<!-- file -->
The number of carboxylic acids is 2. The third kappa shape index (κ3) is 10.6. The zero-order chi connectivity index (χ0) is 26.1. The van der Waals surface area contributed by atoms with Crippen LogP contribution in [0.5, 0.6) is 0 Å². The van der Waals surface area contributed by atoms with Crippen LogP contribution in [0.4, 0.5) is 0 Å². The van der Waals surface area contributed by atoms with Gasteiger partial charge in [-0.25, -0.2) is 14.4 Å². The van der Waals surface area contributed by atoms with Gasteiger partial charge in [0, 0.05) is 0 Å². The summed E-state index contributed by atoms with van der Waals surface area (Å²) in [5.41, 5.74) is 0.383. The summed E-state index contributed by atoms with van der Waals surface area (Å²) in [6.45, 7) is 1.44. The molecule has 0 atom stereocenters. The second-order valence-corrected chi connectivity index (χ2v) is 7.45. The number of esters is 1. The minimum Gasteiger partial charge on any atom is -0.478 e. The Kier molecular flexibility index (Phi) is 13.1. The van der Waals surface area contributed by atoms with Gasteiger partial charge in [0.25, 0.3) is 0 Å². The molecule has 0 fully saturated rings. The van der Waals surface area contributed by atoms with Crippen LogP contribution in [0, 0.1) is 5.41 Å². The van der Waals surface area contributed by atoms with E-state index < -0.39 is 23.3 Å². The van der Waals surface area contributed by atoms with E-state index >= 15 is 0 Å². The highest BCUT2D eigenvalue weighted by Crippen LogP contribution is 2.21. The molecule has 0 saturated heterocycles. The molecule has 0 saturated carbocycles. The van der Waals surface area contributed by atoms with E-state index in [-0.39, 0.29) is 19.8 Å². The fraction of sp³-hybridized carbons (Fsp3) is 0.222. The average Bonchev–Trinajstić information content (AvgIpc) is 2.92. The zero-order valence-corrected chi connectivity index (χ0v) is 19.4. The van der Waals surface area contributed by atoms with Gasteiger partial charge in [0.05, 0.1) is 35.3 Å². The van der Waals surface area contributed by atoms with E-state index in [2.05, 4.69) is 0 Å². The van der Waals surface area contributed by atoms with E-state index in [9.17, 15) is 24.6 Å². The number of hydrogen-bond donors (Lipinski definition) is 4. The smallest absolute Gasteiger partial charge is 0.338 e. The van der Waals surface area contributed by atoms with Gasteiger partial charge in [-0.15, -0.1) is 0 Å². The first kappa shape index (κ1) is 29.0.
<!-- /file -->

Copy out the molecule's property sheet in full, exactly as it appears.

The number of carboxylic acids is 2. The third kappa shape index (κ3) is 10.6. The zero-order chi connectivity index (χ0) is 26.1. The van der Waals surface area contributed by atoms with Crippen LogP contribution in [0.5, 0.6) is 0 Å². The van der Waals surface area contributed by atoms with Crippen LogP contribution in [0.4, 0.5) is 0 Å². The van der Waals surface area contributed by atoms with Gasteiger partial charge in [-0.25, -0.2) is 14.4 Å². The van der Waals surface area contributed by atoms with Gasteiger partial charge in [0, 0.05) is 0 Å². The summed E-state index contributed by atoms with van der Waals surface area (Å²) in [5.41, 5.74) is 0.383. The summed E-state index contributed by atoms with van der Waals surface area (Å²) in [6.45, 7) is 1.44. The molecule has 0 atom stereocenters. The second-order valence-corrected chi connectivity index (χ2v) is 7.45. The number of esters is 1. The minimum Gasteiger partial charge on any atom is -0.478 e. The Kier molecular flexibility index (Phi) is 13.1. The van der Waals surface area contributed by atoms with Gasteiger partial charge in [0.25, 0.3) is 0 Å². The molecule has 0 fully saturated rings. The van der Waals surface area contributed by atoms with Crippen LogP contribution in [0, 0.1) is 5.41 Å². The van der Waals surface area contributed by atoms with E-state index < -0.39 is 23.3 Å². The van der Waals surface area contributed by atoms with E-state index >= 15 is 0 Å². The highest BCUT2D eigenvalue weighted by Crippen LogP contribution is 2.21. The molecule has 0 saturated heterocycles. The molecule has 0 saturated carbocycles. The van der Waals surface area contributed by atoms with E-state index in [-0.39, 0.29) is 19.8 Å². The fraction of sp³-hybridized carbons (Fsp3) is 0.222. The average Bonchev–Trinajstić information content (AvgIpc) is 2.92. The zero-order valence-corrected chi connectivity index (χ0v) is 19.4. The van der Waals surface area contributed by atoms with Gasteiger partial charge in [0.05, 0.1) is 35.3 Å². The van der Waals surface area contributed by atoms with E-state index in [2.05, 4.69) is 0 Å². The van der Waals surface area contributed by atoms with E-state index in [9.17, 15) is 24.6 Å². The number of hydrogen-bond donors (Lipinski definition) is 4. The smallest absolute Gasteiger partial charge is 0.338 e. The van der Waals surface area contributed by atoms with Gasteiger partial charge in [-0.15, -0.1) is 0 Å². The first kappa shape index (κ1) is 29.0.